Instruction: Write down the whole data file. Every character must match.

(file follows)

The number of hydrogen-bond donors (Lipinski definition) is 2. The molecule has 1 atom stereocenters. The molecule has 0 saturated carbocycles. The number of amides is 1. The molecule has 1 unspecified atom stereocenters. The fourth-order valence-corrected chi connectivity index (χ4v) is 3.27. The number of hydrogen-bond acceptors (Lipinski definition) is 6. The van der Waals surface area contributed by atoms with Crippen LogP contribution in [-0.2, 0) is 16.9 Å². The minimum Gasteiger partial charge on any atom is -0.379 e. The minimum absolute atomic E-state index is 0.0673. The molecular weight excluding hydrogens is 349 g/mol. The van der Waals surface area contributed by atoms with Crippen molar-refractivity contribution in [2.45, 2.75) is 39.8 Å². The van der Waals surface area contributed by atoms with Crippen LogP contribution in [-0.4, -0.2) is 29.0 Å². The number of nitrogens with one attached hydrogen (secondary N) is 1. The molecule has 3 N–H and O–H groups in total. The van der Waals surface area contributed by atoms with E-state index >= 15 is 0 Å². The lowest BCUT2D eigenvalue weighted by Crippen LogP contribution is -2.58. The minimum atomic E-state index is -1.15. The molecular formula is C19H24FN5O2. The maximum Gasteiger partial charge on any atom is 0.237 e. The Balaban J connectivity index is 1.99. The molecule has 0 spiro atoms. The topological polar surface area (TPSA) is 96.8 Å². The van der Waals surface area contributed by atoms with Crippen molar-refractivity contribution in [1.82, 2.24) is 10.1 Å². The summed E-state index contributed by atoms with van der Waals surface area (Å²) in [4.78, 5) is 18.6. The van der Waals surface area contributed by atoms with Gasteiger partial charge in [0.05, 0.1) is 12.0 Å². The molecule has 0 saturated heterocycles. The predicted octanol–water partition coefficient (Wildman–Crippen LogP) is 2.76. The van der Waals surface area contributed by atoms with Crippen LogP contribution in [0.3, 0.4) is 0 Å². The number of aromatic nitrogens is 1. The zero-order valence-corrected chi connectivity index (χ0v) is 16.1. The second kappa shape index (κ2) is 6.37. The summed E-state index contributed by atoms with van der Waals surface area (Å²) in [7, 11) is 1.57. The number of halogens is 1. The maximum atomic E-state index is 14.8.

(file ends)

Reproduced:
The number of hydrogen-bond donors (Lipinski definition) is 2. The molecule has 1 atom stereocenters. The molecule has 0 saturated carbocycles. The number of amides is 1. The molecule has 1 unspecified atom stereocenters. The fourth-order valence-corrected chi connectivity index (χ4v) is 3.27. The number of hydrogen-bond acceptors (Lipinski definition) is 6. The van der Waals surface area contributed by atoms with Crippen LogP contribution in [-0.2, 0) is 16.9 Å². The minimum Gasteiger partial charge on any atom is -0.379 e. The minimum absolute atomic E-state index is 0.0673. The molecular weight excluding hydrogens is 349 g/mol. The van der Waals surface area contributed by atoms with Crippen molar-refractivity contribution in [2.45, 2.75) is 39.8 Å². The van der Waals surface area contributed by atoms with Crippen LogP contribution in [-0.4, -0.2) is 29.0 Å². The number of nitrogens with one attached hydrogen (secondary N) is 1. The molecule has 3 N–H and O–H groups in total. The van der Waals surface area contributed by atoms with E-state index >= 15 is 0 Å². The lowest BCUT2D eigenvalue weighted by Crippen LogP contribution is -2.58. The minimum atomic E-state index is -1.15. The molecular formula is C19H24FN5O2. The maximum Gasteiger partial charge on any atom is 0.237 e. The Balaban J connectivity index is 1.99. The molecule has 0 spiro atoms. The topological polar surface area (TPSA) is 96.8 Å². The van der Waals surface area contributed by atoms with Crippen molar-refractivity contribution in [1.82, 2.24) is 10.1 Å². The summed E-state index contributed by atoms with van der Waals surface area (Å²) in [4.78, 5) is 18.6. The van der Waals surface area contributed by atoms with Gasteiger partial charge in [0.05, 0.1) is 12.0 Å². The molecule has 0 saturated heterocycles. The predicted octanol–water partition coefficient (Wildman–Crippen LogP) is 2.76. The van der Waals surface area contributed by atoms with Crippen LogP contribution in [0.3, 0.4) is 0 Å². The number of aromatic nitrogens is 1. The zero-order valence-corrected chi connectivity index (χ0v) is 16.1. The second kappa shape index (κ2) is 6.37. The summed E-state index contributed by atoms with van der Waals surface area (Å²) in [7, 11) is 1.57. The number of halogens is 1. The maximum atomic E-state index is 14.8.